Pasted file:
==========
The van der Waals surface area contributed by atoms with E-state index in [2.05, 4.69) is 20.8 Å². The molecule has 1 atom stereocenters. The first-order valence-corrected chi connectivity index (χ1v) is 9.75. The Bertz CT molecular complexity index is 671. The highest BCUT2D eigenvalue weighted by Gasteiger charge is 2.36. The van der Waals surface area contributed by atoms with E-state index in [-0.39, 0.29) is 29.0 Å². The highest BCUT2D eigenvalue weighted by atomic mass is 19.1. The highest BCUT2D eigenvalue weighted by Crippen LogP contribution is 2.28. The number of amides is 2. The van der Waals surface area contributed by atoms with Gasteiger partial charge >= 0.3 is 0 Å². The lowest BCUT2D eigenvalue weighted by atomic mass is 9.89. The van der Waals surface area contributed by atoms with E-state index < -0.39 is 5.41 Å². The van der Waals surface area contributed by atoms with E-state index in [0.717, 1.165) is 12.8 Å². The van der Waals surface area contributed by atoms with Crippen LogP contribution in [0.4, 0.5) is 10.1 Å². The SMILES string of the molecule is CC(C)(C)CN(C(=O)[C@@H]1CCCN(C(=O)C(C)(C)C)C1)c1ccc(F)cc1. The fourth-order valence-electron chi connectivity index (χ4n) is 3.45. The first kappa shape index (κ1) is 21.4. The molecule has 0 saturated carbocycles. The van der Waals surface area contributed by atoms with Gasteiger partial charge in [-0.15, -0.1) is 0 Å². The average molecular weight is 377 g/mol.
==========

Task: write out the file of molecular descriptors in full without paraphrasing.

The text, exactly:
The van der Waals surface area contributed by atoms with E-state index in [2.05, 4.69) is 20.8 Å². The molecule has 1 atom stereocenters. The first-order valence-corrected chi connectivity index (χ1v) is 9.75. The Bertz CT molecular complexity index is 671. The highest BCUT2D eigenvalue weighted by Gasteiger charge is 2.36. The van der Waals surface area contributed by atoms with E-state index in [-0.39, 0.29) is 29.0 Å². The highest BCUT2D eigenvalue weighted by atomic mass is 19.1. The highest BCUT2D eigenvalue weighted by Crippen LogP contribution is 2.28. The number of amides is 2. The van der Waals surface area contributed by atoms with Gasteiger partial charge >= 0.3 is 0 Å². The lowest BCUT2D eigenvalue weighted by atomic mass is 9.89. The van der Waals surface area contributed by atoms with E-state index < -0.39 is 5.41 Å². The van der Waals surface area contributed by atoms with E-state index in [0.717, 1.165) is 12.8 Å². The van der Waals surface area contributed by atoms with Crippen LogP contribution in [0.4, 0.5) is 10.1 Å². The SMILES string of the molecule is CC(C)(C)CN(C(=O)[C@@H]1CCCN(C(=O)C(C)(C)C)C1)c1ccc(F)cc1. The fourth-order valence-electron chi connectivity index (χ4n) is 3.45. The first kappa shape index (κ1) is 21.4. The molecule has 0 saturated carbocycles. The van der Waals surface area contributed by atoms with Gasteiger partial charge in [-0.15, -0.1) is 0 Å². The average molecular weight is 377 g/mol.